Updated for 2019
Tidepooling at Low Tide Around the South Puget Sound
Exploring the beach at low tide is one of our very favorite summer things to do with the kids.
Exploring the beach at low tide is a great, FREE thing to do with the kids, and this week there will be some of the very lowest tides of the year, July 1st-6th-with the very lowest the 3rd and 4th. There will be some additional good low tide days at the very end of July/beginning of August, and a few more later in August, but these are really the best of the best!
We love to share our favorite places to go tidepooling around Tacoma and the rest of the South Puget Sound. Kids of all ages will find tidepools full of sea creatures magical places.
We’re surrounded by water here in the South Sound, but what lies beneath it is a mystery except for a few special times during the summer when low tides meet warm weather-giving you and the kids a perfect opportunity to explore sand and sea creatures normally hidden beneath the waves.
There are several organizations around the South Sound that sponsor regular opportunities to explore area beaches at low tide with volunteer naturalists. It’s a kid friendly adventure, and they’re all Free, though you will need a Discover WA pass for any events at state parks. Keep reading for links to every organized event, do-it-yourself tips, beaches to try, and how to find and use the tide chart.
Where To Find Free Low Tide Events
Low Tide Events in South King County check the schedule from the Seattle Aquarium for South King County and Seattle . They have a link to a flyer with all dates, or you can just click on the beach you would go to for events just at that location.
Low Tide Events in Tacoma In Tacoma, Look for events put on by MetroParksTacoma called, “Explore the shore,” or, “Tiptoe through the tidepools” Next events are coming up soon! Explore the Shore is at Owen Beach at Point Defiance, and Tiptoe through the tide pools is at Titlow Beach. You can also use the Metro Parks Tacoma calendar.
Low Tide Events in Gig Harbor Check Harbor WildWatch for Gig Harbor area events. They do lots of other fun events in addition to their low tide walks.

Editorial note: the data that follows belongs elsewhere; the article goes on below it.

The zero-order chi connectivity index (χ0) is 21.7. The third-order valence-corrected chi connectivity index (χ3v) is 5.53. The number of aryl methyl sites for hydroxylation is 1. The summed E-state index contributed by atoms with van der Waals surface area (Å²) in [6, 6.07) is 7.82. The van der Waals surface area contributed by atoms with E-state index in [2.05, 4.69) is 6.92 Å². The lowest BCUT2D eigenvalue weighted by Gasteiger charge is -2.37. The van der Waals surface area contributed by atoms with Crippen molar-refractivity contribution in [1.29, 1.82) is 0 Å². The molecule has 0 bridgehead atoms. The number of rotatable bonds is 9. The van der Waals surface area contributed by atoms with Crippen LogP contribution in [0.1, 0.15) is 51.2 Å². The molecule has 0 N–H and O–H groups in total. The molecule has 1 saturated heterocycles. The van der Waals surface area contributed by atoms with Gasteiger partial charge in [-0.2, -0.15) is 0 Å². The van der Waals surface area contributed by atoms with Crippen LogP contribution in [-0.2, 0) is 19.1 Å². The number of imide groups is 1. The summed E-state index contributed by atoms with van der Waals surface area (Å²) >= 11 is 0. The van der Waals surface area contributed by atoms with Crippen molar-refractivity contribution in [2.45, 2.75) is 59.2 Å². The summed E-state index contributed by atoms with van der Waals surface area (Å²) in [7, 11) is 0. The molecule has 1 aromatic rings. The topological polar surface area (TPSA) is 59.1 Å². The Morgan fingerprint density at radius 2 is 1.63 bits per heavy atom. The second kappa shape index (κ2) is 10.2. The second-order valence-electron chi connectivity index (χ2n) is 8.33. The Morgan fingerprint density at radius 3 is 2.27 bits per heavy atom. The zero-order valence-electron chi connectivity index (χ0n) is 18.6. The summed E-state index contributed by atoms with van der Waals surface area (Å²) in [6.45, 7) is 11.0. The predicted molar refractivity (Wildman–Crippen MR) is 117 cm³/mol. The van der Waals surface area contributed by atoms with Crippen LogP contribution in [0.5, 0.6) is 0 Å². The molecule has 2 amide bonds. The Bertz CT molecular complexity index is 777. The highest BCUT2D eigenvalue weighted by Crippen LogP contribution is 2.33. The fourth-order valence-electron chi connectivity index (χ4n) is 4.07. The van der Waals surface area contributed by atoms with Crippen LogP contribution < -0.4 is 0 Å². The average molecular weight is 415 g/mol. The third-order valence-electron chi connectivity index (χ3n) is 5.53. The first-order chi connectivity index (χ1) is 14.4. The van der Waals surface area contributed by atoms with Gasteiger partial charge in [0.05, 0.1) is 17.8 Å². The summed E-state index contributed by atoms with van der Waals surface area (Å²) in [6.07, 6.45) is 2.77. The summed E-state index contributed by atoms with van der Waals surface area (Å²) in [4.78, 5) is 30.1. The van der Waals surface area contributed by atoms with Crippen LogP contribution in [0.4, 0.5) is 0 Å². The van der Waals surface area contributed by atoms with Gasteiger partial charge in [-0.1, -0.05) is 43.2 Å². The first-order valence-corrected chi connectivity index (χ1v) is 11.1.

Low Tide Events in Olympia South Sound Estuary Association for the Olympia area. As of this writing, I am having trouble with their website, but you’re looking for the, “Meet you at the beach,” events. They are typically at Tolmie, Burfoot, and Priest Point.
This is also an easy event to do on your own!
Just pick the right day and find a good spot!
Good Beaches To Explore At Low Tide
Good low tide beaches include Titlow in Tacoma, Owen Beach at Pt.Defiance, and the stretches near Redondo in Federal Way and Dash Point in Tacoma. Gig Harbor area readers have recommended Sunset Beach, and Kopachuck and Penrose Point. Olympia area readers recommend Tolmie for tide pool fans. I think Priest Point would probably have some excellent sand. Keep in mind if you go to a state park, you’ll need an annual or one day Discover WA pass.
How To Use The Tide Tables
When to go?
Head here for saltwater tides. You’ll want to bookmark this for future reference, or it looks like there is an app. Scroll down to Puget Sound, and select the beach near you. Then scroll to the bottom to choose the date and the number of days you want to see. You do need to select something for each field, or you’ll get an error message. What you’re looking for are the minus tides. A -2 or -3 is great for low tide exploration. The time listed will be the point when the tide is at its lowest before beginning to head back in.
Low Tide Exploration Tips
- This is a messy, outdoor adventure, so dress for a beach outing and wear your sunscreen.
- Take only pictures-No souvenirs on this trip, kids! It’s a fun time to bring along a disposable, waterproof camera.
- Be gentle-Children should be taught to use one finger only to gently touch any critters (Yes, my big kid briefly violated this rule, and I snapped a pic of the tiny seastar before reminding him).
- Return any overturned rocks and don’t otherwise alter the habitat.
- If you are visiting a beach at a state park you will need a Discover WA Pass.